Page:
Argument: A carbon tax would not damage an economy
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Paul Volcker, former chairman of the U.S. Federal Reserve, speaking to the U.S. Chamber of Commerce in Egypt: [The argument that taxes on oil or carbon emissions would ruin an economy is] "fundamentally false. First of all, I don’t think [such a step] is going to have that much of an impact on the economy overall. Second of all, if you don’t do it, you can be sure that the economy will go down the drain in the next 30 years". He said this is reference to the 2006 UN Intergovernmental Panel on Climate Change. He added, "What may happen to the dollar, and what may happen to growth in China or whatever pale into insignificance compared with the question of what happens to this planet over the next 30 or 40 years if no action is taken… The scientists seem pretty well agreed that [global warming] is still potentially manageable if we act decisively, beginning now into the next decade or so, by taking measures that are technically and economically feasible."
"Little damage from carbon tax, report says". Globeandmail.com. June 6, 2007 - About an internal report prepared for the Canadian Conservative government.
William Schlesinger. "Carbon Tax Provides Fairest Incentive For Curbing Global Warming". May 16, 2005 - "A carbon tax does not necessarily mean a net increase in our cost of living. Carbon tax revenues could be directed to general government expenditures, so that income tax rates could be reduced for all Americans -- or perhaps those at the lower income levels. Importantly, our current income tax structure provides no personal choice to reduce our tax; indeed, the more we earn, the more we pay on April 15."
"Is It Time for a New Tax on Energy?". Wall Street Journal. 8 Feb, 2007: "A majority of economists polled by the Wall Street Journal during Feb. 2-7, 2007: The government should encourage development of alternatives to fossil fuels, economists said in a WSJ.com survey. But most say the best way to do that isn’t in President Bush’s energy proposals: a new tax on fossil fuels. Forty of 47 economists who answered the question said the government should help champion alternative fuels. 'Economists generally are in favor of free-market solutions, but there are times when you need to intervene,' said David Wyss at Standard & Poor’s Corp. 'We’re already in the danger zone' because of the outlook for oil supplies and concerns about climate change, he said. A majority of the economists said a tax on fossil fuels would be the most economically sound way to encourage alternatives. A tax would raise the price of fossil fuels and make alternatives, which today often are more costly to produce, more competitive in the consumer market. 'A tax puts pressure on the market, rather than forcing an artificial solution on it,' said Mr. Wyss."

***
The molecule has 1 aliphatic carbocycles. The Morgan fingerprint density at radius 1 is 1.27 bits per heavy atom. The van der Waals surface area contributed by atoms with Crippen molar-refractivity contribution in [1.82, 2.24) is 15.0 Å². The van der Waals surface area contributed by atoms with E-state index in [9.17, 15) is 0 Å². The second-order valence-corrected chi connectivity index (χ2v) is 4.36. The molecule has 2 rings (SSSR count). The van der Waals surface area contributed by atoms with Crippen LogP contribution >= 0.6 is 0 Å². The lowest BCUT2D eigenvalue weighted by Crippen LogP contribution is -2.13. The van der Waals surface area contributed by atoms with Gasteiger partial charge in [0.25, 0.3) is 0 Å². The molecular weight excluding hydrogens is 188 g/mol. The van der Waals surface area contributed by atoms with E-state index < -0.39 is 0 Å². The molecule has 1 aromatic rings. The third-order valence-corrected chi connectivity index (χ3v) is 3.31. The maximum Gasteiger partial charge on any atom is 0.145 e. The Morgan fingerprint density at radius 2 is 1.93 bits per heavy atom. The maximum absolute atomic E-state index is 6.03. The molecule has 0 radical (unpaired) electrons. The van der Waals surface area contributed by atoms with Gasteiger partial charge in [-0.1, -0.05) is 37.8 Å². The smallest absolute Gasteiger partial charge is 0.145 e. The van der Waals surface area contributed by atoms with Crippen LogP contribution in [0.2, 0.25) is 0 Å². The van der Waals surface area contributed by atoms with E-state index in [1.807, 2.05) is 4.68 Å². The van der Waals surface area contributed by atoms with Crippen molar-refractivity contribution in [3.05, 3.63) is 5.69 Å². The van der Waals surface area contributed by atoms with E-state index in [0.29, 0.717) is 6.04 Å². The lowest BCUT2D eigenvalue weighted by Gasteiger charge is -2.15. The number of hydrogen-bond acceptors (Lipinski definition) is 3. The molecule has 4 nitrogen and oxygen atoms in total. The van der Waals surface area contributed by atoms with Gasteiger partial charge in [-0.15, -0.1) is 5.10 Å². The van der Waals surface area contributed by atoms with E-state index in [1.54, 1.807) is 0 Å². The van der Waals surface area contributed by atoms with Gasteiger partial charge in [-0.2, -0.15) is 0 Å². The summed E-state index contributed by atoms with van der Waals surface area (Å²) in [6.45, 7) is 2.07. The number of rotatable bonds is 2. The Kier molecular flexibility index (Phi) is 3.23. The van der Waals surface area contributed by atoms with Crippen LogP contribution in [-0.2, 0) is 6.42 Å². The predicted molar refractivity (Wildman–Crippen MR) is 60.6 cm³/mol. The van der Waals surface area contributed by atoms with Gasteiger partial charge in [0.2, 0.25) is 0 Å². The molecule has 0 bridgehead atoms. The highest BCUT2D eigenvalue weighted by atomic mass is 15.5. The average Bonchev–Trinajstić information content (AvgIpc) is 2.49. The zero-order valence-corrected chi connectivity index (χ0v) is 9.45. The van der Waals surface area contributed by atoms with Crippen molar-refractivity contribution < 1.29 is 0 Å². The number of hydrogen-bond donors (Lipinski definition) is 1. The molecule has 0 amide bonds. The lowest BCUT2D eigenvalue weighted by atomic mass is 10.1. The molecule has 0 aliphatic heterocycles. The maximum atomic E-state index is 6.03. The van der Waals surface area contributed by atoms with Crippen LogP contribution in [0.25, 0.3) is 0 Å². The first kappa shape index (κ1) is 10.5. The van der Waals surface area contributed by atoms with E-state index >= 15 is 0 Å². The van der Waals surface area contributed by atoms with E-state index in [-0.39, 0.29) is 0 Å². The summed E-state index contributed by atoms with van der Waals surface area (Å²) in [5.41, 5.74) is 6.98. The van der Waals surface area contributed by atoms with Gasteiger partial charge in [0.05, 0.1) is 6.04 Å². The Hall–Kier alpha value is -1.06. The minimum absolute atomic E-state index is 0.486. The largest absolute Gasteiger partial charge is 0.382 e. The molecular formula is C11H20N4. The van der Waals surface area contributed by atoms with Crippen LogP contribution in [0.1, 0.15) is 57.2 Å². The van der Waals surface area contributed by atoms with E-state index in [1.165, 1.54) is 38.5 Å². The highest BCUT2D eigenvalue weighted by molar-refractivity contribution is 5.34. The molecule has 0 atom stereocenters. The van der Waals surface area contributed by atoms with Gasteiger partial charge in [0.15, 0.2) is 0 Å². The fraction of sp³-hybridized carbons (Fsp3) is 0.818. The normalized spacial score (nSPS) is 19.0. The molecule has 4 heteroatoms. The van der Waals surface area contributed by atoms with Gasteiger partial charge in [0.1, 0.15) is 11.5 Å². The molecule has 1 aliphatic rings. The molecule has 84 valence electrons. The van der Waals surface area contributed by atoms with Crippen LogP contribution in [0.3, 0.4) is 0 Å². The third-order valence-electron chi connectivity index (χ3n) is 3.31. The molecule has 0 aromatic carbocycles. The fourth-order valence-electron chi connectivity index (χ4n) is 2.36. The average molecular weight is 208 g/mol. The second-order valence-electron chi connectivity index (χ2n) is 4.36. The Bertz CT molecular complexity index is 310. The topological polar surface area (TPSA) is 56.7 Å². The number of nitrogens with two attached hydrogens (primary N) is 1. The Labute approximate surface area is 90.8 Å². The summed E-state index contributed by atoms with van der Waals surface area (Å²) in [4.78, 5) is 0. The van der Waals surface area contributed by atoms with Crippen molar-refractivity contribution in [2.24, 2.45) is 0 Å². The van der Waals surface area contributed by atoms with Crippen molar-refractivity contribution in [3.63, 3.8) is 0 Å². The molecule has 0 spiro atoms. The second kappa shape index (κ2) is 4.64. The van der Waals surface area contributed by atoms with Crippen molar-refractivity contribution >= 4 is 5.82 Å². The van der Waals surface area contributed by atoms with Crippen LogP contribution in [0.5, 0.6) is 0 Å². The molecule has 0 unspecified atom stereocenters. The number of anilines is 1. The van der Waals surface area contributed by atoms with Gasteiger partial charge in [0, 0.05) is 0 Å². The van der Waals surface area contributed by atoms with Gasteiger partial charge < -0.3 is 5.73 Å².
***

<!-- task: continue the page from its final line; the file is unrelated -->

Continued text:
"Doffing the cap". The Economist. 14 June 2007: "Taxes are also more prone to ideological caricature, particularly in America, where many conservatives argue instinctively that all taxes are bad. Too many politicians pretend that carbon taxes will hurt consumers more than a cap-and-trade scheme, even though the cost of carbon permits will be passed on to consumers just as quickly as a tax."